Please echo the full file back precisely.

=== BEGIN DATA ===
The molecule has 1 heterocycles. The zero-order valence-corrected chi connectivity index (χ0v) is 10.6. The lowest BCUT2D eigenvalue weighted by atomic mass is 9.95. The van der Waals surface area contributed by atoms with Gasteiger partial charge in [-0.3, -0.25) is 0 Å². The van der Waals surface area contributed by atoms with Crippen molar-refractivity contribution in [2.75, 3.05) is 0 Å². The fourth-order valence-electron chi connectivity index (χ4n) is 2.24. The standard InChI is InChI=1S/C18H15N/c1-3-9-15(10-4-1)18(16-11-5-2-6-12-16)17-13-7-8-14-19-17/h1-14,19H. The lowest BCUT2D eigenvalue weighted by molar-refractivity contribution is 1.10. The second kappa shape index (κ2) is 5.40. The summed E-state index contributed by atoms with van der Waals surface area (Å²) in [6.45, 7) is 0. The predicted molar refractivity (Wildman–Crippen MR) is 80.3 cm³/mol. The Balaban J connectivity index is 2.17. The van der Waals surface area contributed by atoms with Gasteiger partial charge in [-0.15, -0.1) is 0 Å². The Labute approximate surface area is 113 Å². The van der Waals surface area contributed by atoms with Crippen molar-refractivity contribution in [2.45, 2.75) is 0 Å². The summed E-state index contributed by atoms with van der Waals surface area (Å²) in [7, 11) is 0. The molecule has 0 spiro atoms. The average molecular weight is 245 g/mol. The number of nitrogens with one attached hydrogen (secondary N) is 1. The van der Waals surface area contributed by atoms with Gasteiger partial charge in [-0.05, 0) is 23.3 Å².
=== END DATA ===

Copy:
The molecule has 1 heterocycles. The zero-order valence-corrected chi connectivity index (χ0v) is 10.6. The lowest BCUT2D eigenvalue weighted by atomic mass is 9.95. The van der Waals surface area contributed by atoms with Gasteiger partial charge in [-0.3, -0.25) is 0 Å². The van der Waals surface area contributed by atoms with Crippen molar-refractivity contribution in [2.75, 3.05) is 0 Å². The fourth-order valence-electron chi connectivity index (χ4n) is 2.24. The standard InChI is InChI=1S/C18H15N/c1-3-9-15(10-4-1)18(16-11-5-2-6-12-16)17-13-7-8-14-19-17/h1-14,19H. The lowest BCUT2D eigenvalue weighted by molar-refractivity contribution is 1.10. The second kappa shape index (κ2) is 5.40. The summed E-state index contributed by atoms with van der Waals surface area (Å²) in [6.45, 7) is 0. The predicted molar refractivity (Wildman–Crippen MR) is 80.3 cm³/mol. The Balaban J connectivity index is 2.17. The van der Waals surface area contributed by atoms with Gasteiger partial charge in [-0.15, -0.1) is 0 Å². The Labute approximate surface area is 113 Å². The van der Waals surface area contributed by atoms with Crippen molar-refractivity contribution in [2.45, 2.75) is 0 Å². The summed E-state index contributed by atoms with van der Waals surface area (Å²) in [7, 11) is 0. The molecule has 0 spiro atoms. The average molecular weight is 245 g/mol. The number of nitrogens with one attached hydrogen (secondary N) is 1. The van der Waals surface area contributed by atoms with Gasteiger partial charge in [-0.05, 0) is 23.3 Å².